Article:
"Ironically enough, science, which can show us the flints and the broken skulls of our dead fathers, has yet to explain how we have come so far so fast, nor has it any completely satisfactory answer to the question asked by Wallace long ago. Those who would revile us by pointing to an ape at the foot of our family tree grasp little of the awe with which the modern scientist now puzzles over man's lonely and supreme ascent. As one great student of paleoneurology, Dr. Tilly Edinger, recently remarked, "If man has passed through a Pithecanthropus phase, the evolution of his brain has been unique, not only in its result but also in its tempo.... Enlargement of the cerebral hemispheres by 50 per cent seems to have taken place, speaking geologically, within an instant, and without having been accompanied by any major increase in body size." The true secret of Piltdown, though thought by the public to be merely the revelation of an unscrupulous forgery, lies in the fact that it has forced science to reexamine carefully the history of the most remarkable creation in the world-the human brain." (Eiseley, Loren C. [Professor of Anthropology, University of Pennsylvania], "The Real Secret of Piltdown," in "The Immense Journey," [1946], Vintage: New York NY, 1957, reprint, pp.93-94. Ellipses Eiseley's)

"Without giving anything away beforehand he said evolution had come to a halt, not because we had reached perfection, but because we had stepped outside the process two million years ago." (Ronald Strahan (former senior research scientist and Director of Taronga Park Zoo, Sdney, and Honorary Secretary of ANZAAS, now workgin with th eAustralian Museum, Sydney) Reported in Northern Territory News, 14 Sept. 1983, pg. 2)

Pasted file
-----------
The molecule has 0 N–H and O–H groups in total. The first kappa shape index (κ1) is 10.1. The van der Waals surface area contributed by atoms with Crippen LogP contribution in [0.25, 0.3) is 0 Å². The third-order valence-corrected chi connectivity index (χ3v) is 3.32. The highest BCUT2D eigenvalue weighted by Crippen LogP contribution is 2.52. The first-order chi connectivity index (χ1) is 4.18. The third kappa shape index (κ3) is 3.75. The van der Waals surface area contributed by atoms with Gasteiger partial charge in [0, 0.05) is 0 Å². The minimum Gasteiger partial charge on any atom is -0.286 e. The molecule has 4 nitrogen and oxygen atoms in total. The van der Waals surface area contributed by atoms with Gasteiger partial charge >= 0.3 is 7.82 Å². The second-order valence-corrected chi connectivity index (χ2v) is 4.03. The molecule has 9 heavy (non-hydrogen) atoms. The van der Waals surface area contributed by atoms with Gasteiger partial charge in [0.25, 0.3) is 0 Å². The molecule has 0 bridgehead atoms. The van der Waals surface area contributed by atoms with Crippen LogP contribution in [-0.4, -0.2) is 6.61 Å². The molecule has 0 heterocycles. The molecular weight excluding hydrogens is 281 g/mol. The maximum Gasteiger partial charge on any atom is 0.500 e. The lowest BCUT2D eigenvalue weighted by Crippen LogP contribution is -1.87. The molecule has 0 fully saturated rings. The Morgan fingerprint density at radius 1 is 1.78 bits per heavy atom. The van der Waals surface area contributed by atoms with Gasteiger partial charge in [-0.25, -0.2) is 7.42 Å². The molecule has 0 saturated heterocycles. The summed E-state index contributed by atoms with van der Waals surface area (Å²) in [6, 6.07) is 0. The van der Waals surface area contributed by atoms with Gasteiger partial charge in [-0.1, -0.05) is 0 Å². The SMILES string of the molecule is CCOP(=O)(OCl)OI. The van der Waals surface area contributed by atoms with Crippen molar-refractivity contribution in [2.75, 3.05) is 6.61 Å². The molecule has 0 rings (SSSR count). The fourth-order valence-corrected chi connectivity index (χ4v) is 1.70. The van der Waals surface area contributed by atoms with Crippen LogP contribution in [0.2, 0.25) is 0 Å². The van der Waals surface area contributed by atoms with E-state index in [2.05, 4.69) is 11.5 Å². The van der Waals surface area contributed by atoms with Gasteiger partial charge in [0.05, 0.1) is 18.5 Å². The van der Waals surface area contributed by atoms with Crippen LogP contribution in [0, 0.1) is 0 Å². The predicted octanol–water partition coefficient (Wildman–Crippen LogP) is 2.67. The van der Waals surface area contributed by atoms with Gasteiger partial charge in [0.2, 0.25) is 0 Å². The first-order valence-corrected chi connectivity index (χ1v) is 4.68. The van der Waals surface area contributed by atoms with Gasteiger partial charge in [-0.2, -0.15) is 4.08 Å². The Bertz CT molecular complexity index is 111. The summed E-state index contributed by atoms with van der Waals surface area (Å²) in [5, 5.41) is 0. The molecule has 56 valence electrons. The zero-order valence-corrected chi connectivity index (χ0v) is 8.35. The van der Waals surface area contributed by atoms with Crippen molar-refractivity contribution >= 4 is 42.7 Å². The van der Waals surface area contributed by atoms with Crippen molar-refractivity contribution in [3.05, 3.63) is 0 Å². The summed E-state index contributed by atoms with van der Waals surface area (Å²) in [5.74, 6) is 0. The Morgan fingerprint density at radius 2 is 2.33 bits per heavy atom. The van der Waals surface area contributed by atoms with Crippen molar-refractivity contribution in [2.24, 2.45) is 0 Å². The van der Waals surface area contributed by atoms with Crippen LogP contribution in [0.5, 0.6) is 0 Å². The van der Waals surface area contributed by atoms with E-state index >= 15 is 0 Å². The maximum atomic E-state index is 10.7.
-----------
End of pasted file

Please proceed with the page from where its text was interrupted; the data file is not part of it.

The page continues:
"At the present time the way in which mutation and selection (survival of the fittest) has worked over evolutionary time no longer seems to apply to Homo sapiens." (Said in reference to the further of humans race. The Seven Pillars of Life Daniel E. Koshland Jr., Department of Molecular and Cell Biology, University of California, Berkeley, March 22, 2002, issue of Science (pages 2215-2216))

"We're not just evolving slowly. For all practical purposes we're not evolving. There's no reason to think we're going to get bigger brains or smaller toes or whatever--we are what we are." (Stephen Jay Gould (Prof Geology and Paleontology, Harvard University) in a speech in October 1983. As reported in "John Lofton's Journal", The Washington Times, 8 Feb 1984)

"The oldest human fossils are less than 4 million years old, and we do not know which branch on the copious bush of apes budded off the twig that led to our lineage. (In fact, except for the link of Asian Sivapithecus to the modern orangutan, we cannot trace any fossil ape to any living species. Paleontologists have abandoned the once popular notion that Ramapithecus might be a source of human ancestry.) Thus, sediments between 4 and 10 million years in age are potential guardians of the Holy Grail of human evolution--the period when our lineage began its separate end run to later domination, and a time for which no fossil evidence exists at all." (Gould, Stephen Jay, "Empire of the Apes," Natural History, vol. 96 (May 1987), pp. 20-25. )